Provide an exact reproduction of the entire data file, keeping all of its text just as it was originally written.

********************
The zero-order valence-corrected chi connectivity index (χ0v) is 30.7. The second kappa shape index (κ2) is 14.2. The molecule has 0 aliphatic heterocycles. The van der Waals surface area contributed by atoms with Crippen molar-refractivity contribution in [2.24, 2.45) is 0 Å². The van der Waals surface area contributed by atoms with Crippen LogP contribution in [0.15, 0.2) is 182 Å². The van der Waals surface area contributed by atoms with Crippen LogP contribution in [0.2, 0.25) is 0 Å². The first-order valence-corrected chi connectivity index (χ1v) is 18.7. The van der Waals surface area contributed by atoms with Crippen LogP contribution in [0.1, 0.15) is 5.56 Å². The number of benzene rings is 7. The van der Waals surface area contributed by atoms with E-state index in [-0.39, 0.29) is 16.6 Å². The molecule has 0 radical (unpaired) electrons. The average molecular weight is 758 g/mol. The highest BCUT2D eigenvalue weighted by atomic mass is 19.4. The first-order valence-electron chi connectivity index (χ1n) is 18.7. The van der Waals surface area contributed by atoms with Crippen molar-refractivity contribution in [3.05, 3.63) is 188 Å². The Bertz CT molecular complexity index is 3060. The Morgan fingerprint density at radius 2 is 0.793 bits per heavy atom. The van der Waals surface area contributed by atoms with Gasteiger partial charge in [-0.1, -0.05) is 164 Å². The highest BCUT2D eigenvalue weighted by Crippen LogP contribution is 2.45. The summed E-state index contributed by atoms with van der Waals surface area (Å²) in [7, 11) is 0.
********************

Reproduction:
The zero-order valence-corrected chi connectivity index (χ0v) is 30.7. The second kappa shape index (κ2) is 14.2. The molecule has 0 aliphatic heterocycles. The van der Waals surface area contributed by atoms with Crippen molar-refractivity contribution in [2.24, 2.45) is 0 Å². The van der Waals surface area contributed by atoms with Crippen LogP contribution in [0.15, 0.2) is 182 Å². The van der Waals surface area contributed by atoms with Crippen LogP contribution in [0.2, 0.25) is 0 Å². The first-order valence-corrected chi connectivity index (χ1v) is 18.7. The van der Waals surface area contributed by atoms with Crippen LogP contribution in [0.1, 0.15) is 5.56 Å². The number of benzene rings is 7. The van der Waals surface area contributed by atoms with E-state index in [-0.39, 0.29) is 16.6 Å². The molecule has 0 radical (unpaired) electrons. The average molecular weight is 758 g/mol. The highest BCUT2D eigenvalue weighted by atomic mass is 19.4. The first-order valence-electron chi connectivity index (χ1n) is 18.7. The van der Waals surface area contributed by atoms with Crippen molar-refractivity contribution in [3.05, 3.63) is 188 Å². The Bertz CT molecular complexity index is 3060. The Morgan fingerprint density at radius 2 is 0.793 bits per heavy atom. The van der Waals surface area contributed by atoms with Gasteiger partial charge in [-0.1, -0.05) is 164 Å². The highest BCUT2D eigenvalue weighted by Crippen LogP contribution is 2.45. The summed E-state index contributed by atoms with van der Waals surface area (Å²) in [7, 11) is 0.